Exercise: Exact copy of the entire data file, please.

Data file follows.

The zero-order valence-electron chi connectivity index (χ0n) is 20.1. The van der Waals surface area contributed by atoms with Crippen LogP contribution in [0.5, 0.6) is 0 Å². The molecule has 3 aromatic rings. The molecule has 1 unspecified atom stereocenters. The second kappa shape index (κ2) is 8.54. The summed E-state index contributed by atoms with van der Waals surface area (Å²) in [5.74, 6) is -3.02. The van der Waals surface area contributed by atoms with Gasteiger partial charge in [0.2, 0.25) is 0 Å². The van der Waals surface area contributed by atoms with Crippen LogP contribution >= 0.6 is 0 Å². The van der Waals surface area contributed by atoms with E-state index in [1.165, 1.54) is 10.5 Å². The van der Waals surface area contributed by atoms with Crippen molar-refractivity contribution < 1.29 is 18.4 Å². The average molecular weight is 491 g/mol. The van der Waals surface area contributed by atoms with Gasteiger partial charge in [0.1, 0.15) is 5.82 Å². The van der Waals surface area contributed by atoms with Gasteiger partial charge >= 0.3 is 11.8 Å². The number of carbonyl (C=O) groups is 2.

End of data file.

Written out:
The zero-order valence-electron chi connectivity index (χ0n) is 20.1. The van der Waals surface area contributed by atoms with Crippen LogP contribution in [0.5, 0.6) is 0 Å². The molecule has 3 aromatic rings. The molecule has 1 unspecified atom stereocenters. The second kappa shape index (κ2) is 8.54. The summed E-state index contributed by atoms with van der Waals surface area (Å²) in [5.74, 6) is -3.02. The van der Waals surface area contributed by atoms with Gasteiger partial charge in [0.2, 0.25) is 0 Å². The van der Waals surface area contributed by atoms with Crippen LogP contribution >= 0.6 is 0 Å². The van der Waals surface area contributed by atoms with E-state index in [1.165, 1.54) is 10.5 Å². The van der Waals surface area contributed by atoms with Crippen molar-refractivity contribution < 1.29 is 18.4 Å². The average molecular weight is 491 g/mol. The van der Waals surface area contributed by atoms with Gasteiger partial charge in [0.1, 0.15) is 5.82 Å². The van der Waals surface area contributed by atoms with Gasteiger partial charge >= 0.3 is 11.8 Å². The number of carbonyl (C=O) groups is 2.